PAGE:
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Lena Dunham's Op-Ed Is a Reminder That Birth Control Is So Much More Than Pregnancy Prevention

wide-birth-control-benefits.jpgIt goes without saying that birth control is a very polarizing (and political) women's health topic. And Lena Denham is not shy about discussing either—women's health and politics, that is. So when the star pens an op-ed for The New York Times about the role of birth control in her life and why it's important to preserve our access to it, the Internet listens.

Dunham has always been super open about her struggle with endometriosis (and the fact that she's now endometriosis "free"), but her new opinion piece outlines exactly how birth control has helped her manage her condition. Specifically, that, "losing birth control could mean a life of pain."

That's the thing—while we use the colloquial term "birth control" or "the Pill," what we really mean is hormonal contraception, and those hormones can do a lot more than just prevent unintended pregnancy. In fact, for about 30 percent of women, the reason to go on the Pill has absolutely nothing to do with avoiding pregnancy, says Lauren Streicher, M.D., associate clinical professor of obstetrics and gynecology at Northwestern University's Feinberg School of Medicine and author of Sex Rx. "Their primary reason for taking it isn't to prevent pregnancy, it's for all of the other things that it does," she says—aka "off-label" uses. While "off-label" might conjure thoughts of the black market or illegal drug use, these are totally legit reasons for docs to prescribe the Pill, says Dr. Streicher.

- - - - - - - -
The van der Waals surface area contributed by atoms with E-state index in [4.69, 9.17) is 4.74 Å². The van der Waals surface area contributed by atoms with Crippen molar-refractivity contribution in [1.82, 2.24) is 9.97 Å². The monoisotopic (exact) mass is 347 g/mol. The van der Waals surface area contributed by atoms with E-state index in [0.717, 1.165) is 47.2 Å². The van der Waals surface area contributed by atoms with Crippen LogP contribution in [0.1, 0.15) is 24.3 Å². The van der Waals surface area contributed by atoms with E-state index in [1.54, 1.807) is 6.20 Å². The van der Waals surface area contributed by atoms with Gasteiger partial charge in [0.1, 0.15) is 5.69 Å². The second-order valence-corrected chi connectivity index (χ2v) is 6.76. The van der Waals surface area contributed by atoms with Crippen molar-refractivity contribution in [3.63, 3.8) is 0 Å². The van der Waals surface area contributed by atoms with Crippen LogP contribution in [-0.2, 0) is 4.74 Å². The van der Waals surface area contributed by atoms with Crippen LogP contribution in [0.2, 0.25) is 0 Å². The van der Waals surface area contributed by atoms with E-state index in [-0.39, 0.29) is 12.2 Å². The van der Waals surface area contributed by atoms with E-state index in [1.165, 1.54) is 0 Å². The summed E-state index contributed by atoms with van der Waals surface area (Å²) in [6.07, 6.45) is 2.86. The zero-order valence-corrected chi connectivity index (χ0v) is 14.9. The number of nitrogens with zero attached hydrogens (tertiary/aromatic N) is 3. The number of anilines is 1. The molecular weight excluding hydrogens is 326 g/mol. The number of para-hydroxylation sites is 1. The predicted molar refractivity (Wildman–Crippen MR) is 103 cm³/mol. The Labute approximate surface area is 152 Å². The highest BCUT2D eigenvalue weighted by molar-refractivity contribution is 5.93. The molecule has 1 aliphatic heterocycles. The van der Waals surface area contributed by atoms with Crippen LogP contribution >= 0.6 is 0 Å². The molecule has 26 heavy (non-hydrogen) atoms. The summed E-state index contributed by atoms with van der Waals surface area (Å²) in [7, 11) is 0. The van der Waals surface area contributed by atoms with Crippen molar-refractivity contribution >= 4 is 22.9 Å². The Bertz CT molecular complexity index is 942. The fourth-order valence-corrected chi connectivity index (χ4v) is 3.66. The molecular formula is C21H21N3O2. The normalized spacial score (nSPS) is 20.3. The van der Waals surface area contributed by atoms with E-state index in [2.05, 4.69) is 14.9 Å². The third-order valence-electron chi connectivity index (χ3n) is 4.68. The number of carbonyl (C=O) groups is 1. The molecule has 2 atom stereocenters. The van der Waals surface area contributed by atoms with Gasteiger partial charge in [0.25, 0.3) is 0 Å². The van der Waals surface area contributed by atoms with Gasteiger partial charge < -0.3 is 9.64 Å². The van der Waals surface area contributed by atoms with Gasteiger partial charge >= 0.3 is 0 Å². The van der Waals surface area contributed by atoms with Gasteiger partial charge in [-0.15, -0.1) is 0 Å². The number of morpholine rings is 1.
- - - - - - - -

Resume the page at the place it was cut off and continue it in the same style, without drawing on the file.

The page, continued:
Just like Dunham, countless women turn to birth control—or, "hormonal regulation pills," as Dr. Streicher suggests we should call them—to manage everything from horrible PMS and acne to endometriosis or uterine fibroids. "There are so many non-contraceptive benefits, so when you call it 'birth control' people lose sight of that," says Dr. Streicher. (BTW, while other hormonal contraceptive methods—such as the shot or hormonal IUDs—may offer some non-contraceptive benefits too, oral pills are usually what's prescribed to women who are suffering from any of the below health issues or who need the hormone-regulating benefits.)  

And that list of these non-contraceptive benefits is pretty freaking long. Take a look for yourself:

  • Reduced acne and facial hair growth.
  • Reduced period cramps and PMS symptoms and more regular menstrual cycles.
  • A reduction in super-heavy periods (including an improvement in iron deficiency anemia resulting from blood loss).
  • Reduced pain and bleeding due to endometriosis (a disorder that affects 1 in 10 women and causes uterine tissue to grow outside the uterus) and adenomyosis (a condition similar to endometriosis in which the inner lining of the uterus breaks through the muscle wall of the uterus).
  • Reduced pain and bleeding from uterine fibroids (growths that develop in the muscle tissue of the uterus, affecting a whopping 50 percent of women).
  • A reduction in migraines causes by menstruation or hormones.
  • A reduced risk of ectopic pregnancy.
  • A reduced risk of benign breast cysts and new ovarian cysts.
  • A reduced risk of ovarian, uterine, and colorectal cancer.

So for anyone out there fighting or marching for women's rights, including access to affordable birth control, just remember that it's not merely birth control. That little pill is so much more powerful than that. And depriving some women access to that potentially life-saving drug is taking away one of their best tools for coping with these serious—and common—health issues.

 

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